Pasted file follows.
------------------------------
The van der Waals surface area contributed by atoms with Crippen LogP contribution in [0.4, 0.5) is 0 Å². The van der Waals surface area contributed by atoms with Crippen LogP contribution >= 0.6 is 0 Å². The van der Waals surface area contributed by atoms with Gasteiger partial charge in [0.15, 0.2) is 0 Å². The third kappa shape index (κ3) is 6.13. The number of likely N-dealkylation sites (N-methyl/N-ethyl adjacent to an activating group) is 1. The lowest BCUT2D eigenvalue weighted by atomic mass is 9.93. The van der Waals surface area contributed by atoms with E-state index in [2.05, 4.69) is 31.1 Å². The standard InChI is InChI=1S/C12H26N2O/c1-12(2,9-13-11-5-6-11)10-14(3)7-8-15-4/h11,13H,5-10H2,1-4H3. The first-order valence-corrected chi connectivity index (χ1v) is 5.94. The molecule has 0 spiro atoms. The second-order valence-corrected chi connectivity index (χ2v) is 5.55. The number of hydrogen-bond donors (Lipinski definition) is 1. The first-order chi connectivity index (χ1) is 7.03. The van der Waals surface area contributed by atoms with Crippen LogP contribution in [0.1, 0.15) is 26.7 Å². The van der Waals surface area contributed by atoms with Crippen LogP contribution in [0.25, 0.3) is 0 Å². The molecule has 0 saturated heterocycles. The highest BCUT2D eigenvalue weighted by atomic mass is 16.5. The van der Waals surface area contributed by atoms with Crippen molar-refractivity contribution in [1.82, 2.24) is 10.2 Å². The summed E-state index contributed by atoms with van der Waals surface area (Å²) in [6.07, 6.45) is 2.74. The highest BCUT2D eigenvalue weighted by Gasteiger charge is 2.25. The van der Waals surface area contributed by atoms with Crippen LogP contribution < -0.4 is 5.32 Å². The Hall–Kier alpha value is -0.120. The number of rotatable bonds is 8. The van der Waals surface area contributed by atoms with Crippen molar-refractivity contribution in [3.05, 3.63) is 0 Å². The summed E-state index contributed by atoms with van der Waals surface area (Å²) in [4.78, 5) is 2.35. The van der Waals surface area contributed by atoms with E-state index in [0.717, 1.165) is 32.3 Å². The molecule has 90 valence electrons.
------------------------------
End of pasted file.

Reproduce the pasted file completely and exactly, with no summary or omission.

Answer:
The van der Waals surface area contributed by atoms with Crippen LogP contribution in [0.4, 0.5) is 0 Å². The van der Waals surface area contributed by atoms with Crippen LogP contribution >= 0.6 is 0 Å². The van der Waals surface area contributed by atoms with Gasteiger partial charge in [0.15, 0.2) is 0 Å². The third kappa shape index (κ3) is 6.13. The number of likely N-dealkylation sites (N-methyl/N-ethyl adjacent to an activating group) is 1. The lowest BCUT2D eigenvalue weighted by atomic mass is 9.93. The van der Waals surface area contributed by atoms with E-state index in [2.05, 4.69) is 31.1 Å². The standard InChI is InChI=1S/C12H26N2O/c1-12(2,9-13-11-5-6-11)10-14(3)7-8-15-4/h11,13H,5-10H2,1-4H3. The first-order valence-corrected chi connectivity index (χ1v) is 5.94. The molecule has 0 spiro atoms. The second-order valence-corrected chi connectivity index (χ2v) is 5.55. The number of hydrogen-bond donors (Lipinski definition) is 1. The first-order chi connectivity index (χ1) is 7.03. The van der Waals surface area contributed by atoms with Crippen LogP contribution in [0.1, 0.15) is 26.7 Å². The van der Waals surface area contributed by atoms with Crippen LogP contribution in [0.25, 0.3) is 0 Å². The molecule has 0 saturated heterocycles. The highest BCUT2D eigenvalue weighted by atomic mass is 16.5. The van der Waals surface area contributed by atoms with Crippen molar-refractivity contribution in [1.82, 2.24) is 10.2 Å². The summed E-state index contributed by atoms with van der Waals surface area (Å²) in [6.07, 6.45) is 2.74. The highest BCUT2D eigenvalue weighted by Gasteiger charge is 2.25. The van der Waals surface area contributed by atoms with Crippen LogP contribution < -0.4 is 5.32 Å². The Hall–Kier alpha value is -0.120. The number of rotatable bonds is 8. The van der Waals surface area contributed by atoms with Crippen molar-refractivity contribution in [3.05, 3.63) is 0 Å². The summed E-state index contributed by atoms with van der Waals surface area (Å²) in [4.78, 5) is 2.35. The van der Waals surface area contributed by atoms with E-state index in [0.717, 1.165) is 32.3 Å². The molecule has 90 valence electrons.